According to the Bible, Passover is a Jewish festival that commemorates the events of the Book of Exodus. In ancient Egypt, Pharaohs enslaved the Children of Israel, prompting the ten plagues of Egypt. God cast down his spirit to Earth to help Israelites escape slavery by inflicting the Egyptians with ten plagues, of which the final was death of the first-born son.
Marking their doors with lamb’s blood, Israelites signaled the Lord’s spirit to pass over these homes. After their freedom was granted by the Pharaoh, the Israelites began their exodus from Egypt under the guidance of Moses.
Passover follows the Hebrew calendar, and occurs on the 15th day of Nisan, and lasts for seven to eight days. In the Gregorian calendar, Passover typically falls mid-March to April and is a spring festival. It is one of the most observed Jewish holidays, and sparks a pilgrimage to the Temple in Jerusalem, where men can worship publicly. The first and last days of Passover are legal holidays in Israel, granting Jewish workers a day off. Customarily Passover involves special prayer sessions and meals.
In Israel, Passover is known as the Feat of Unleavened Bread, as it is said that the free Israelites left Egypt so quickly, they didn’t have time to allow the bread to rise. Within the duration of Passover, no leavened bread is eaten, therefore Matzo, a flat bread, has become a popular symbol for the holiday. Matzo was light and easy to transport on their long journey out of Egypt, and has since become an important part of Passover celebrations.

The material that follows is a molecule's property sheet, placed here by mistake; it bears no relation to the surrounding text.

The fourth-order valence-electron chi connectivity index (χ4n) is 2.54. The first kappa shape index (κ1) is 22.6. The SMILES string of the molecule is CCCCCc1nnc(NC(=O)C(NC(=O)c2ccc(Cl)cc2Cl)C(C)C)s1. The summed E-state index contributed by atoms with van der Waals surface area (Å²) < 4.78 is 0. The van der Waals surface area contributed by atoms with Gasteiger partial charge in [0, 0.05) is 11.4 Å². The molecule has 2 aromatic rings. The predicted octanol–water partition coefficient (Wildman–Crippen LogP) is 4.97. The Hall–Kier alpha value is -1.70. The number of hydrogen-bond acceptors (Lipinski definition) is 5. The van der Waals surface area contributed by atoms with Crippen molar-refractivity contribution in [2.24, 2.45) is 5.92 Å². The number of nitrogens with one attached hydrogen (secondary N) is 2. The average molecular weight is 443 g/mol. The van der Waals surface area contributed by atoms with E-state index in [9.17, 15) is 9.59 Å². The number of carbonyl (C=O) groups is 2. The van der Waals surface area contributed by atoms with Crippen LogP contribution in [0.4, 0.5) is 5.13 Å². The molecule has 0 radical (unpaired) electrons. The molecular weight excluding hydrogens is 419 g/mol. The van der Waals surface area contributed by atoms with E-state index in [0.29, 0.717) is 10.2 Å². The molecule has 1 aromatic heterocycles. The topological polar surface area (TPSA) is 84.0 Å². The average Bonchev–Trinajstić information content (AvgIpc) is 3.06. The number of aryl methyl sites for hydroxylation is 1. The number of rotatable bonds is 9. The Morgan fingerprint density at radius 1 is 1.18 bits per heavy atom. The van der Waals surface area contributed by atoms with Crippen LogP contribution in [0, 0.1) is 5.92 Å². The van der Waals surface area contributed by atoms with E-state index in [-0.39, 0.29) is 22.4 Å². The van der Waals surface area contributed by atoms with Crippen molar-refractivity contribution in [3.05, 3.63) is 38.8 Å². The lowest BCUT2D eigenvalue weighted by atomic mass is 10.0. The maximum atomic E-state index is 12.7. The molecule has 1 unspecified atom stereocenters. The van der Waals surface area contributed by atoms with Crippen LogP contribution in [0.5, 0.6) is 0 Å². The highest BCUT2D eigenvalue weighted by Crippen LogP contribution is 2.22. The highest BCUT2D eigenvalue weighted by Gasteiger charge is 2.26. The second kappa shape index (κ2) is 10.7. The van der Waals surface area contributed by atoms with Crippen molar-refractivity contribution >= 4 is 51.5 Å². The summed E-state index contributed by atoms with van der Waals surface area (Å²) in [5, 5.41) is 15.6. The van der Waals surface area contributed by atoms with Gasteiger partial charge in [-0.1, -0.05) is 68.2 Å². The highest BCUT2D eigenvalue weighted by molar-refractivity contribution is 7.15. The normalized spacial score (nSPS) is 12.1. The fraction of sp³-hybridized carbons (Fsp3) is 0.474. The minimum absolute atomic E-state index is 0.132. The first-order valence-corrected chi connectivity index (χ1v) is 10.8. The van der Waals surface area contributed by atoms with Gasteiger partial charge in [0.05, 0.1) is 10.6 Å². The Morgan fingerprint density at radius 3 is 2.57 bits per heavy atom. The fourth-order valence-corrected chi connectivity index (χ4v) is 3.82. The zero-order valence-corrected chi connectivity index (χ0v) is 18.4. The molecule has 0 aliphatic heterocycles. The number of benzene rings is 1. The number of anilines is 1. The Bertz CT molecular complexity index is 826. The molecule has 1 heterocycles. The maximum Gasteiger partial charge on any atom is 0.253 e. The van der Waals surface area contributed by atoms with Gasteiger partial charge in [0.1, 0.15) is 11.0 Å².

The Torah declares that no chametz, the Hebrew word for leaven, be consumed during the time of Passover, which prompted the tradition of formally removing any leaven from the house. On the morning of the day before Passover, any remaining leavened bread is required to be burned by the head of the household as a method for cleansing the house of the unholy substance.
Modern customs have allowed for the sale of chametz, rather than destruction, especially in cases involving alcohol distilled form wheat. During Passover observances, it is viable to seal cabinets that contain chametz shut with adhesive tape, so no entrance is granted.
It is customary for Jewish households to own separate dinnerware specifically for Passover, as they have never been contaminated with chametz, and ovens and cookware are thoroughly cleaned before making Passover meals.
The process of baking matzo is extremely labor intensive, and requires adequate cleaning between batches to be sure no dough has had the opportunity to sit long enough to be contaminated with chametz. Men typically gather to make the bread from special wheat that is harvested and kept separate for Passover.
The first morning of Passover, first born sons are expected to fast in memoriam of their past. Most synagogues hold a special ceremony after the morning prayers, which marks a section of Torah learning, and following the ceremony. A special meal relinquishes the first born of his fast.
Rumor Has It …
… that during Passover, inmates in Kansas are all sent to Unleavenworth Prison which is deflated into a 2-dimensional object and passed over by Blackhawk security helicopters.